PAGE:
Iraq - Air war targeting: Sparing Civilians

Hundreds of western volunteers have entered Iraq intending to serve as human shields to prevent the targeting of power stations, water purification facilities, hospitals and other non-military facilities. One group camped in the conference room of the South Baghdad Power Plant, some fifty yards from the main generator hall – a prime target for air attack if ever there was one, some might think.

The World Today Published 1 April 2003 Updated 21 October 2020 5 minute READ

Michael Knights

Washington-based Editor, Gulf States Newsletter

This says a lot about this group of people. Firstly, it underlines their commitment to displaying the courage of their convictions. But it also shows how out of touch they are with the realities of modern western military thinking. The power station, like the vast majority of such Iraqi infrastructure, will not be bombed, because American military planners — following an evolving decade-long policy – struck it off the target list long ago.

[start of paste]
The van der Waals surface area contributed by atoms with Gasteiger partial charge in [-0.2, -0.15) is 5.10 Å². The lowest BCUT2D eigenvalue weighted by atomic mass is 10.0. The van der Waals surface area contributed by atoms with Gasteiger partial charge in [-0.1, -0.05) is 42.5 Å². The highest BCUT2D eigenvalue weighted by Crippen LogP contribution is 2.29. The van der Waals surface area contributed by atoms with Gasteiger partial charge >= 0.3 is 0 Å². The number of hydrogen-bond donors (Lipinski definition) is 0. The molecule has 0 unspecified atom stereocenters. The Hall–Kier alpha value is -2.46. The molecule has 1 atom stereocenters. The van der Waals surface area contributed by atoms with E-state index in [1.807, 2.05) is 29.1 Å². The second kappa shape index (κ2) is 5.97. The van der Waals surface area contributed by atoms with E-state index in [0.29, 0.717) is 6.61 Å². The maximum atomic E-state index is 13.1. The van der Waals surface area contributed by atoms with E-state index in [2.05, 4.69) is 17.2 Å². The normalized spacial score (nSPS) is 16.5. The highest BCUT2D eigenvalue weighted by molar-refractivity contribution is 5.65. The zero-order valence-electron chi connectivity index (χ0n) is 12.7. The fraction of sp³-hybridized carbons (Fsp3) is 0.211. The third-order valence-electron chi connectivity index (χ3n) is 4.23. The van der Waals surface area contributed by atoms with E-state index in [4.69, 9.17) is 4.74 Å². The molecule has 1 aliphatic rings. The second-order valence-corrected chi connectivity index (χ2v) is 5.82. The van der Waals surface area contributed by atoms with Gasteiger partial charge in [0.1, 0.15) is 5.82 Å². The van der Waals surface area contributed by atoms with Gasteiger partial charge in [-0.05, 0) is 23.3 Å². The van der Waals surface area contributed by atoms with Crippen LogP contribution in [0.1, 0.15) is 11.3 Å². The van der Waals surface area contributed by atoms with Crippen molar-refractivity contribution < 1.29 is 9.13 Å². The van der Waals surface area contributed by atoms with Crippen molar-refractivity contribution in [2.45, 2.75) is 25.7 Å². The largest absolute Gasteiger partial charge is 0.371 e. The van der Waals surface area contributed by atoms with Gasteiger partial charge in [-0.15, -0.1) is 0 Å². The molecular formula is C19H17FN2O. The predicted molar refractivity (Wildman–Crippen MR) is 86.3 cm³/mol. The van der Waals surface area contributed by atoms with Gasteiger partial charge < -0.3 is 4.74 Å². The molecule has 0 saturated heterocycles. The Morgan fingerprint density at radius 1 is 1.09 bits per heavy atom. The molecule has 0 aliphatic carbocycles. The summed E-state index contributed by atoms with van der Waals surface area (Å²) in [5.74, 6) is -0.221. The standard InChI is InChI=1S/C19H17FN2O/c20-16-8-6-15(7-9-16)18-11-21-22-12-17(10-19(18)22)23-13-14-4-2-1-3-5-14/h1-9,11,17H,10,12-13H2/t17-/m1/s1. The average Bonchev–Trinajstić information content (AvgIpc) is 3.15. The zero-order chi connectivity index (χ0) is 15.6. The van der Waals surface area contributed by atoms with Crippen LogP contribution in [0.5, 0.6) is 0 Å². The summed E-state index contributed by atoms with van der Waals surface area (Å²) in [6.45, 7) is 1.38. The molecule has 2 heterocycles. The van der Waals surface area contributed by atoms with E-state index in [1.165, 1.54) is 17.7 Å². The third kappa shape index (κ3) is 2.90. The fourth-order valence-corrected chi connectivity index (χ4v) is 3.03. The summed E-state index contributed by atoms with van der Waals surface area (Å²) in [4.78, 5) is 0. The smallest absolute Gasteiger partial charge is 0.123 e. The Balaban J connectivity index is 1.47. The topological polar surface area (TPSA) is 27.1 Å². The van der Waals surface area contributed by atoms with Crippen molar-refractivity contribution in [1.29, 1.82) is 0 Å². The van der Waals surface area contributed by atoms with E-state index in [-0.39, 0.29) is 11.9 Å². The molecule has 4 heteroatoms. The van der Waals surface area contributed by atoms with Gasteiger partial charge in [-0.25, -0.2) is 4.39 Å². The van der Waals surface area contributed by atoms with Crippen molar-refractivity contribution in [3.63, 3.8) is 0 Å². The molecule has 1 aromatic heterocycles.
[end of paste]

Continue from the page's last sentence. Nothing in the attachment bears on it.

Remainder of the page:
The Baghdad human shields are not the only ones labouring under an outdated view of targeting policy. The Pentagon’s detailed February 5 briefing on collateral damage assessment – an intelligence matter not typically discussed in such detail – tried to bring the public up to speed on the issue, and being an ‘expert’ is clearly no guarantee of expertise in targeting.

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